July 4, 2000Albanian leader bolts UN council
PRISTINA, Yugoslavia (AP) -- A prominent ethnic Albanian leader bolted the U.N. committee that administers Kosovo to protest a deal between the United Nations and the Serbs to enhance security for the Serb minority.
"We have frozen all participation in the interim administration of Kosovo temporarily," Hashim Thaci told reporters Tuesday.
Thaci, who stayed away from a second straight council meeting Tuesday, cited the agreement signed last week with the Serbs as well as "other unresolved issues" including the ethnic divisions in the northwestern city Kosovska Mitrovica.
Thaci was the political chief of the officially disbanded Kosovo Liberation Army, which fought Yugoslav forces until NATO intervened in the conflict in June, 1999.
While another prominent Kosovo Albanian leader remains on the council as well as moderate Serb representatives, Thaci's protest underscores the difficulties facing the United Nations and NATO in reconciling the two foes and building the foundation of a lasting peace in Kosovo.
U.N. officials announced the deal with moderate Serbs on Thursday in an effort to lure them back to the multiethnic U.N. Transitional Council, which the Serbs had boycotted to protest continued attacks by ethnic Albanians.
Revenge attacks on Serbs in the province have been plentiful since the end of the 78-day NATO bombing campaign last year to push Serb troops out of Kosovo.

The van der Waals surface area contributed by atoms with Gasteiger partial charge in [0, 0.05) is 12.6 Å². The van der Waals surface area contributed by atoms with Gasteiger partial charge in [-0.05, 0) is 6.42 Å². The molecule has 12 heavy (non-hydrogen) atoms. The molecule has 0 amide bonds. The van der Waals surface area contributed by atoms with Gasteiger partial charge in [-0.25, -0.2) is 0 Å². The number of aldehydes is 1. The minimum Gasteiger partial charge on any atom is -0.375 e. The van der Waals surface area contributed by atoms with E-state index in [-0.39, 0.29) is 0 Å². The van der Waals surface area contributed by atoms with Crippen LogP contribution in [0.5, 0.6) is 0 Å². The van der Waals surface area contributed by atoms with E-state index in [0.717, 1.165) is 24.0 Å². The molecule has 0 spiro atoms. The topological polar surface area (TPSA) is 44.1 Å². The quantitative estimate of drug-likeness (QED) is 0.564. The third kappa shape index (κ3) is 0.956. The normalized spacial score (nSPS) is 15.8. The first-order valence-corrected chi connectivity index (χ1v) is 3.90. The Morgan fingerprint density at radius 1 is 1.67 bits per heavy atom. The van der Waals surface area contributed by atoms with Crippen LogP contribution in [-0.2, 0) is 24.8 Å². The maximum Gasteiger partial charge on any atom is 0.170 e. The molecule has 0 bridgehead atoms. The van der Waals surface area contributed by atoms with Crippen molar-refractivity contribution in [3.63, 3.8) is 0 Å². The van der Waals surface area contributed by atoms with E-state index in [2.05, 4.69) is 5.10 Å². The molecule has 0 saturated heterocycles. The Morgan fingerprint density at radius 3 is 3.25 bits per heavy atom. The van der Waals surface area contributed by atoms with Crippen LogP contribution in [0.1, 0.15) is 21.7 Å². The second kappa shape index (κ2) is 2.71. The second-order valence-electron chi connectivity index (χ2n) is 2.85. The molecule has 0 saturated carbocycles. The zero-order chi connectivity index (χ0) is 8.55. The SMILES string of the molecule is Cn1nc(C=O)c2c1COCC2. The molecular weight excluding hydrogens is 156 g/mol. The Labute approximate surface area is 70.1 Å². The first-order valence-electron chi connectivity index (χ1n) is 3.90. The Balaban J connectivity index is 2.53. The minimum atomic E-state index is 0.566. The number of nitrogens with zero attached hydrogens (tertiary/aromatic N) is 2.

In the latest incident, mortars were fired late Monday at a Serb village but there were no injuries.
Under the deal, the United Nations promised to "take special measures" to protect Serbs, including a neighborhood watch system, accelerated efforts to recruit and train Serbs in the local police force and a special committee to oversee protection of Serb religious sites.
But many Kosovo Albanians fear the arrangement may be a first step toward dividing Kosovo into ethnic regions. Such a partition has long been opposed by every leading Kosovo Albanian politician.
A senior member of Thaci's party, speaking on condition of anonymity, said they found the agreement one-sided and unacceptable.
The chief U.N. administrator, Bernard Kouchner, said he regretted Thaci's decision and was prepared to make the same arrangements with ethnic Albanians.
But Kouchner added that "those who are targeted today are the Serb community. It is our duty to ensure security for the people of all communities."